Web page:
You will also need to ensure that staff have a PC, telephone line and a broadband connection available to them at home. Although some may already have their own communications and IT resources, we would recommend that you provide corporate computers and communications links exclusively for work use. You will need to discuss the management of these computers with your IT department – they will need to be virus- and security-protected and kept ‘in policy’ over their lifetime.

Once you have selected and contracted with a provider of network-based call centre services, we recommend that you then include a representative from your supplier on your working team. It is important for your supplier to understand in as much detail as possible what you are trying to achieve and why. The other side of the coin is that you should take into account a supplier’s ability to support you as fully as possible when making your choice of vendor. Your needs may change as the project evolves, and you need to feel comfortable that your supplier will be sufficiently flexible and well-resourced to support you. You should also understand your supplier’s own plans for a flu pandemic - there is little point in awarding a contract to a company which will be unable to support you if the worst case scenario happens.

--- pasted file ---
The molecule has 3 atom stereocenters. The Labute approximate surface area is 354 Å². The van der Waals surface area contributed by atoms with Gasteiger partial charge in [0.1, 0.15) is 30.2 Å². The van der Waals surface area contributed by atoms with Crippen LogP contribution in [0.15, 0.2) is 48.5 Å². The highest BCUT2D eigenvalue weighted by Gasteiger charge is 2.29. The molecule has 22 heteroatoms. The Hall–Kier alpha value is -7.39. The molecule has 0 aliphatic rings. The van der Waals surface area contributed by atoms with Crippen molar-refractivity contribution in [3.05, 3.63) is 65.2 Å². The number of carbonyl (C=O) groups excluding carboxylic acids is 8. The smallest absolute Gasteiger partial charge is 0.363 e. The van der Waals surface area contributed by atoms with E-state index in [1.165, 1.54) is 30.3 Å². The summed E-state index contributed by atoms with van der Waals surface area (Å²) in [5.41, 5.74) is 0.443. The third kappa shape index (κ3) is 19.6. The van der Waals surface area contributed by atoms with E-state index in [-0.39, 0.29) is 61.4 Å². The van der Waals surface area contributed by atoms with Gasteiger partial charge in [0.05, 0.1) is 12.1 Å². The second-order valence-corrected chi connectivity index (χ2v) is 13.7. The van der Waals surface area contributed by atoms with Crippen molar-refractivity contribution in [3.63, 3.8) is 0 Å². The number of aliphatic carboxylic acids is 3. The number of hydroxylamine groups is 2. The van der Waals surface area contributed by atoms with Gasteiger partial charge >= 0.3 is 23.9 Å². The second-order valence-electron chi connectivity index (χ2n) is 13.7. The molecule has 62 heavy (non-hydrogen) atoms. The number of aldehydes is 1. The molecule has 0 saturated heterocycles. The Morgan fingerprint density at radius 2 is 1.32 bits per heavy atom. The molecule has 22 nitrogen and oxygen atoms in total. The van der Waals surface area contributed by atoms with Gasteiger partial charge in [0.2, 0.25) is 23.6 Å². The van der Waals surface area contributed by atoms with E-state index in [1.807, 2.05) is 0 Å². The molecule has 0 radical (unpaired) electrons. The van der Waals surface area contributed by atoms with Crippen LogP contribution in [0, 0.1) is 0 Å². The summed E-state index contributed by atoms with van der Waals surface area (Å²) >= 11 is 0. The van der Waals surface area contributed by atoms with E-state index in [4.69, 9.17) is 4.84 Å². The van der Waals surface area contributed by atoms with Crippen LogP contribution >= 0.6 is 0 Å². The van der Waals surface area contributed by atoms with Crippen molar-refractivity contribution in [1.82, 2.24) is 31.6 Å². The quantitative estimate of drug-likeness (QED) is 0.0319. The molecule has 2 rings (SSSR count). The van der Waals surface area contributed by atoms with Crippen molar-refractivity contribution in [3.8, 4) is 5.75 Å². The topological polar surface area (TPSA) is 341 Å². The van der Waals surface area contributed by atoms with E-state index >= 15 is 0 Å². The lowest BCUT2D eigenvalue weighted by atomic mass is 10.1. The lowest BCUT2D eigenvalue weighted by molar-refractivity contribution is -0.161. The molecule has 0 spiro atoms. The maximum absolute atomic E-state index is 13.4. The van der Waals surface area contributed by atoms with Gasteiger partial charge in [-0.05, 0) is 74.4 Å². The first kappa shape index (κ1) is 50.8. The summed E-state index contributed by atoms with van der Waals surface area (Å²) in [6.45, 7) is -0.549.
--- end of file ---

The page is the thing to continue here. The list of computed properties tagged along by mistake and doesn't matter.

You will need to ensure that your staff receive the appropriate training to be able to use the home-working system.

The first step in this direction will be to draw up a framework plan for deciding when the network-based system will be deployed, how the switch-over will be communicated to staff (e.g. by phone, email and/or text message), and for communicating with the network-based call centre provider when you want to go live.